Isaiah Berlin: A Life

Isaiah Berlin: A Life

by Michael Ignatieff, Ignatieff

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Now in paperback, the landmark biography of the preeminent liberal thinker of our time, from celebrated social critic Michael Ignatieff. of photos.  See more details below


Now in paperback, the landmark biography of the preeminent liberal thinker of our time, from celebrated social critic Michael Ignatieff. of photos.

Editorial Reviews

Richard Bernstein
. . .[A]dmirable, clearheaded and readable. . .[that] explains why Berlin is celebrated. . .[and] why the celebration is justified. . . .[I]t would be difficult in light of the experience of the century to come up with a clearer and more humane political credo than the one we owe to Isaiah Berlin.
New York Times
Michael Dirda
Concise, crisply written, always intelligent. . .and valuable.
Washington Post Book World
Ian Buruma
Michel Ignatieff has written a fine biography in the spirit of his subject. . .entertaining without ever lacking in seriousness.
New Republic
Noel Annan
A fine biography of the most remarkable intellectual of his generation.
Literary Review(London)
Ralf Dahrendorf
A rare gem of a book. We knew we had to read Isaiah Berlin's writing, but now also know that his long and extraordinary life has as much to tell us.
Sunday Times (London)
Steven Marcus
A touching portrait and a labor of love. . .a rounded view of an extraordinarily distinguished mind. —The New York Times Book Review
Algis Valiunas
Men are never more bloodthirsty, Berlin writes again and again, than when they are in the grip of an idea about the ultimate good: To be certain that one knows the single true way in which humanity ought to live bends one toward murderousness, for those who disagree cannot be permitted to impede mankind's progress toward unqualified happiness. —The American Spectator
Publishers Weekly - Publisher's Weekly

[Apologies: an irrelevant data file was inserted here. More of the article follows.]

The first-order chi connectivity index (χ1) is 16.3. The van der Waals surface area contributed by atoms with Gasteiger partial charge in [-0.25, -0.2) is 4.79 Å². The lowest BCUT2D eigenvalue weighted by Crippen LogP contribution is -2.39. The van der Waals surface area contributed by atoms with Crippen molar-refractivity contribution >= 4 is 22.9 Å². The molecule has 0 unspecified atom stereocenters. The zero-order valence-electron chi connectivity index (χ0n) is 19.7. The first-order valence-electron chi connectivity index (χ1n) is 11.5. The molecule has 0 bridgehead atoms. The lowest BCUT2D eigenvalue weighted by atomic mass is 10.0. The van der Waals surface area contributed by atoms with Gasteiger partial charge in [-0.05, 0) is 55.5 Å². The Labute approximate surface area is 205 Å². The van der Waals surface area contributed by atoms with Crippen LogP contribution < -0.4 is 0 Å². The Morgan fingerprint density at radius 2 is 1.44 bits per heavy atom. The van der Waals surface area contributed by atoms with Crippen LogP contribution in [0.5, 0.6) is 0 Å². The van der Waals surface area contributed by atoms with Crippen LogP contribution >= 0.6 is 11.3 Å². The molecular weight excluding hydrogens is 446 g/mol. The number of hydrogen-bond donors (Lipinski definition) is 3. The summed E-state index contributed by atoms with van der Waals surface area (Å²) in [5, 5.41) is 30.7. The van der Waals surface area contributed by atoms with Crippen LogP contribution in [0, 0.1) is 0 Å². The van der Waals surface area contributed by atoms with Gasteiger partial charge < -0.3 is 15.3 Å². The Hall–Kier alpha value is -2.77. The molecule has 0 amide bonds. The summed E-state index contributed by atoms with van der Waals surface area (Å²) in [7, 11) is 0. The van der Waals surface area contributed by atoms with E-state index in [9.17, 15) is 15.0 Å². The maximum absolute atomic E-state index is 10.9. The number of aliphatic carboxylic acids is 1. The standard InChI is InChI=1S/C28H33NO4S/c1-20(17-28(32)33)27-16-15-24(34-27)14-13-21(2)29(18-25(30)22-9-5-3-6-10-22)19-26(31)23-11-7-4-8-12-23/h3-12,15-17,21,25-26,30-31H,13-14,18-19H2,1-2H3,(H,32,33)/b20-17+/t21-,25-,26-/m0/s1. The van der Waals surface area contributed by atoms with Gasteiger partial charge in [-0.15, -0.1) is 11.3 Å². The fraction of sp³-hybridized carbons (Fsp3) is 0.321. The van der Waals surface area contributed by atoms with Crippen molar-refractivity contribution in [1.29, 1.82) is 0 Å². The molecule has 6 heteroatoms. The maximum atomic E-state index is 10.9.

Over the last 10 years of Isaiah Berlin's life (1909-1997), Ignatieff tape-recorded conversations with the philosopher in what he describes as "a virtuoso display of a great intelligence doing battle with loss." Because this biography is based primarily on these talks--as well as on interviews with Berlin's widow, friends, students and colleagues--the tone is informally conversational rather than pedantically authoritative. After a prosperous childhood in Latvia, Berlin's family was forced to move to London, where young Isaiah absorbed the British values of decency, the toleration of dissent and the importance of liberty over efficiency. At Oxford, he developed intellectually under the likes of Stephen Spender, W.H. Auden, R.G. Collingwood, Elizabeth Bowen and Virginia Woolf. Berlin did well at Oxford--he was elected Tutor at New College, Fellow of All Souls--but with war coming, he welcomed a chance to work for the Ministry of Information, first in the U.S., where his brilliant wartime dispatches (avidly read by Churchill) established his reputation in both Britain and America, and later as part of a Foreign Office team in Moscow (where he met Boris Pasternak) and Leningrad (where he began his transformative friendship with Anna Akhmatova). Throughout the book, Ignatieff concentrates on his subject's conversation and flow of ideas. Berlin championed freedom but not dogmatically. In his view, to be true to human nature in its diversity, we have to embrace contradictory values; otherwise, we lose our humanity. Ignatieff's biography is worthy of its subject, lucidly explaining how this "Paganini of words" used philosophy to defend civilized society.
Library Journal
Ignatieff (The Warrior's Honor, LJ 1/98) met and conferred with Berlin periodically over a ten-year period until Berlin's death at the age of 88 in 1997. He also spent hours talking to Berlin's wife and friends and had complete access to his papers and a collection of his letters. Berlin also "opened himself up" fully to Ignatieff, which has resulted in an intimate, revealing portrait of a man who knew just about everybody of importance in his lifetime--artists, musicians, writers, philosophers, politicians. The account is more or less chronological, from Berlin's birth in Riga, Latvia, to his emigration to London at age 11, to his appointment to teach philosophy at Oxford, to his wartime diplomatic service in America and Europe, and his subsequent abandoning of academic philosophy to pursue political theory and the history of ideas, especially the ideas of liberty and freedom. A good biography should leave readers feeling that they know the subject intimately, and this is definitely a good biography. For both academic and public libraries.--Leon H. Brody, U.S. Office of Personnel Mgt. Lib., Washingon, DC